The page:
Legislators kill spousal rape bill
PHOENIX — Four Republicans united Thursday to kill legislation to say that the penalty for raping a spouse should be the same as assaulting anyone else.
The vote of the House Committee on Human Services came after foes said they feared boosting the penalty would provide incentives for a wife to charge rape.
"That's going to be much more likely to happen in a scenario where two people are normally having sexual relations and then, if one person decides for whatever reason that they would like to attack the other person this is a very serious way to get it done," said Rep. Mark Anderson, R-Mesa.
There also were questions of whether it is appropriate to have the penalty for rape — up to 15 years in prison — apply when the attacker and victim are married.
Now the maximum sentence for spousal rape is 18 months in prison. The law also permits a judge to treat it as a misdemeanor and order the husband to participate in family counseling.
SB 1040, which gained Senate approval on a 29-1 vote, would eliminate any disparity.
Rep. John Allen, R-Phoenix, said a stiffer sentence for spousal rape is unnecessary. He said a prosecutor can levy other charges if appropriate, like assault and unlawful imprisonment.
And Rep. Warde Nichols, R-Gilbert, said he feared the legislation would undermine the whole concept of marriage.
"When you enter into a marriage, you enter into a contract for all sorts of different things with your spouse," he said. And that, he said, includes of sex.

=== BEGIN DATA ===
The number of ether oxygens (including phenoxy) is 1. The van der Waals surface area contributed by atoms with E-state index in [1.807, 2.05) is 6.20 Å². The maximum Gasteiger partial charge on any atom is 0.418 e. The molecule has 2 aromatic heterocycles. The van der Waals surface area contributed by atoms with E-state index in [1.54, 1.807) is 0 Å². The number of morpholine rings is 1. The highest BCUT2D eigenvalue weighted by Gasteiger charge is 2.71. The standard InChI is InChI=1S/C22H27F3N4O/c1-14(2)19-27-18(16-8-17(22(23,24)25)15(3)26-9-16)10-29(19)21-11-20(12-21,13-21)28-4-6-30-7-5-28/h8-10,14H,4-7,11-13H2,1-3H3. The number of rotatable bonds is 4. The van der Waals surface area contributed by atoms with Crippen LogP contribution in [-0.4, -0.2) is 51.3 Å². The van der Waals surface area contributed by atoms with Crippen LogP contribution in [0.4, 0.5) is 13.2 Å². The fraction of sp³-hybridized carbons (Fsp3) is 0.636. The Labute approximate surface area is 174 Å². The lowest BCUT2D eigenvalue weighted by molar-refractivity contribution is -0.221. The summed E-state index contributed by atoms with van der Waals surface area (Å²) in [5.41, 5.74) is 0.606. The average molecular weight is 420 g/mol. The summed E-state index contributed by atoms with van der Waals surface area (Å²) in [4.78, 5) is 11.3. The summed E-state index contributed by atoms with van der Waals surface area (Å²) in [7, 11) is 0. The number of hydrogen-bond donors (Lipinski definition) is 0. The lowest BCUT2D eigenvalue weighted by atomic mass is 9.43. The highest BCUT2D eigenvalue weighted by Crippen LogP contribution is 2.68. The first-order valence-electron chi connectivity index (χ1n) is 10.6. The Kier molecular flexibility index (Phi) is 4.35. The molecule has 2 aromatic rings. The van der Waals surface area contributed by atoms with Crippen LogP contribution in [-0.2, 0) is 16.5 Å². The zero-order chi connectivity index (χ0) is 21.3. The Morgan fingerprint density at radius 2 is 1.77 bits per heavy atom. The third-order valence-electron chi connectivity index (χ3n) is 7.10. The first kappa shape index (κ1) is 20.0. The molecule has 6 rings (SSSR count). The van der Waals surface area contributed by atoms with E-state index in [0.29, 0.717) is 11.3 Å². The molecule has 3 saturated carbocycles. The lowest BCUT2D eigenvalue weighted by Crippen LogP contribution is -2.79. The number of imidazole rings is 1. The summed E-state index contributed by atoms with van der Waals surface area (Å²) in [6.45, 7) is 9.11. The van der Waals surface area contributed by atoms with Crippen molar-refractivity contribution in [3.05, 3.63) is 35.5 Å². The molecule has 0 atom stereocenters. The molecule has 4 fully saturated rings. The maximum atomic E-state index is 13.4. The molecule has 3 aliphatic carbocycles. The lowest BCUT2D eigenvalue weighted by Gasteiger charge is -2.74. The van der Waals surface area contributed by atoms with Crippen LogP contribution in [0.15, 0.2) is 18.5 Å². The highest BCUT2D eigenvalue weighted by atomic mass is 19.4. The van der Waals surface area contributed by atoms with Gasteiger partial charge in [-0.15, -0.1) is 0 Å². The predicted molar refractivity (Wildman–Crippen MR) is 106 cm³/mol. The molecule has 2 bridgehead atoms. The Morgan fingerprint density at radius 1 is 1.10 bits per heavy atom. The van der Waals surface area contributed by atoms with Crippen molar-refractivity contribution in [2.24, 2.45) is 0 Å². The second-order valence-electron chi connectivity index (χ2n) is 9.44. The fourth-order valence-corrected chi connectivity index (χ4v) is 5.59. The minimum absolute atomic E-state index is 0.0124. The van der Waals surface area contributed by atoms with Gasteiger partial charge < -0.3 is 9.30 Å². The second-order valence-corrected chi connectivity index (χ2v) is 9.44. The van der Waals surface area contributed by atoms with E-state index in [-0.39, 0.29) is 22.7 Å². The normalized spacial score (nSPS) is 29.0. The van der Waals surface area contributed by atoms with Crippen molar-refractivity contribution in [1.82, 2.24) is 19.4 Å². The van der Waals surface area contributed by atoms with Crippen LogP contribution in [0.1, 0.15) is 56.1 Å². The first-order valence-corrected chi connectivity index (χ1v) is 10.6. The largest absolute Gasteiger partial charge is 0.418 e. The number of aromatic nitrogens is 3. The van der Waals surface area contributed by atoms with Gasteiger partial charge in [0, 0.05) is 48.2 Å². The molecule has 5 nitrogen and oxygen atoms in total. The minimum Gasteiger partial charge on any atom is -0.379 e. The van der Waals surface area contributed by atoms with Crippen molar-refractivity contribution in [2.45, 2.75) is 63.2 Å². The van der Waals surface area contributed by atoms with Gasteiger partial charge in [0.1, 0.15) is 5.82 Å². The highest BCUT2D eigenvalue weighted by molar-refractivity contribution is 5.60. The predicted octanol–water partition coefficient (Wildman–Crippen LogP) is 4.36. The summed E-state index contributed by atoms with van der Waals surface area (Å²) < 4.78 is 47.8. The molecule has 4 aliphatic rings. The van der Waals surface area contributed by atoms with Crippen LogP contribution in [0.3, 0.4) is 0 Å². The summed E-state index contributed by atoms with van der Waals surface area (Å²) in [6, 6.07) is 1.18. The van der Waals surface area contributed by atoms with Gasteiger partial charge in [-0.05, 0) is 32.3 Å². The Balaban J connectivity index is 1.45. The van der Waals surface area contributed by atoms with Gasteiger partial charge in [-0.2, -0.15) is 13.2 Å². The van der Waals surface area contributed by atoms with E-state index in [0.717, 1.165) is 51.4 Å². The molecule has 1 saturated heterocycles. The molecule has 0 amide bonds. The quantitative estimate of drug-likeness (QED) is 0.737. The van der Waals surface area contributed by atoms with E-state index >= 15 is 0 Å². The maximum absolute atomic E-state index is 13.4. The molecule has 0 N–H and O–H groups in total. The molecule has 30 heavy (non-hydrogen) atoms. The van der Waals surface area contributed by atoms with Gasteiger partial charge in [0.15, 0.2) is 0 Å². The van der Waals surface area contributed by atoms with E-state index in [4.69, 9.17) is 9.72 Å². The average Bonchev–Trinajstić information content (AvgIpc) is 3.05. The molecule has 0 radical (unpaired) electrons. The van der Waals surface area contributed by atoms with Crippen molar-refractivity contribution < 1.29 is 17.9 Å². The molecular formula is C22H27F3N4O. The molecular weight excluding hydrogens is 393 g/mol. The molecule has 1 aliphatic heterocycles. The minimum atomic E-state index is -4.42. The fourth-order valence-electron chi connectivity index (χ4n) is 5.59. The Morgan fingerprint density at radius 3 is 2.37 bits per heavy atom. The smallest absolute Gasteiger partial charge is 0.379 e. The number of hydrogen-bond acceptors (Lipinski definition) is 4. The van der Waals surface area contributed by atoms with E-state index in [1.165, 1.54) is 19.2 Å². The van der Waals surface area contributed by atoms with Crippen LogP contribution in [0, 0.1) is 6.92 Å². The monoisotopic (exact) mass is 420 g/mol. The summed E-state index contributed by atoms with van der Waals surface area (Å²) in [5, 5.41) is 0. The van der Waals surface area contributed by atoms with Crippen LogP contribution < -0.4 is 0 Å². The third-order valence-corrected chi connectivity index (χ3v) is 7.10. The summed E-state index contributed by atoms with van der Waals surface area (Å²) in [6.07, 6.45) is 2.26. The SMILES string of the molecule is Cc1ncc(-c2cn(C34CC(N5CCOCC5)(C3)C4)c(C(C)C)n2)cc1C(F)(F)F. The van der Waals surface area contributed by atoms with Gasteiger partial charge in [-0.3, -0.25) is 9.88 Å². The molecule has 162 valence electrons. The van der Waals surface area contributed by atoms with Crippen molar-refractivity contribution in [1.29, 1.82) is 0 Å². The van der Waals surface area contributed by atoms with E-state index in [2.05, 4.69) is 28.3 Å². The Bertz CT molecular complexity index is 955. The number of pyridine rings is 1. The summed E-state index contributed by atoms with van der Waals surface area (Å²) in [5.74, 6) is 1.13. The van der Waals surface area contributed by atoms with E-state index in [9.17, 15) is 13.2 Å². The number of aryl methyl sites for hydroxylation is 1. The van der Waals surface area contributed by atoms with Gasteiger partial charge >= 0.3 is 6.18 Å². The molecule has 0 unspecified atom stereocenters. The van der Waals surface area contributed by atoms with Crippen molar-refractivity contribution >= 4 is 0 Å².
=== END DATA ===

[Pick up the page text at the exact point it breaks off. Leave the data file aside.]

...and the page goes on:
Nichols said those benefits "need to be eliminated" if someone is getting a divorce. But short of that, he said it is wrong to impose this kind of penalty when a wife charges rape.
"Why should we take it to a Class 2 felony and put a husband away who's been a good husband for however many years … based off of something that was OK in a marriage up until that point?"
Rep. David Bradley, D-Tucson, said fears of false reporting make no sense.
"You have two situations where the facts of the case were the same," he said, but in one the victim is the wife. Bradley said that, given the marriage — and any sexual history — "the burden of proof would be higher for that married couple than it would be for the other."
Allen said a wife might believe that charging her spouse with a major felony might improve her position in dividing up community property, getting child support and even getting custody of the children.
Bradley said prosecutors, not wives, decide whether to bring charges. He said those decisions are based on the facts of the situation and the chances of convincing a jury to convict.
But Bradley ended up in the minority, as Rep. Laura Knaperek, R-Tempe, also voted to kill the measure.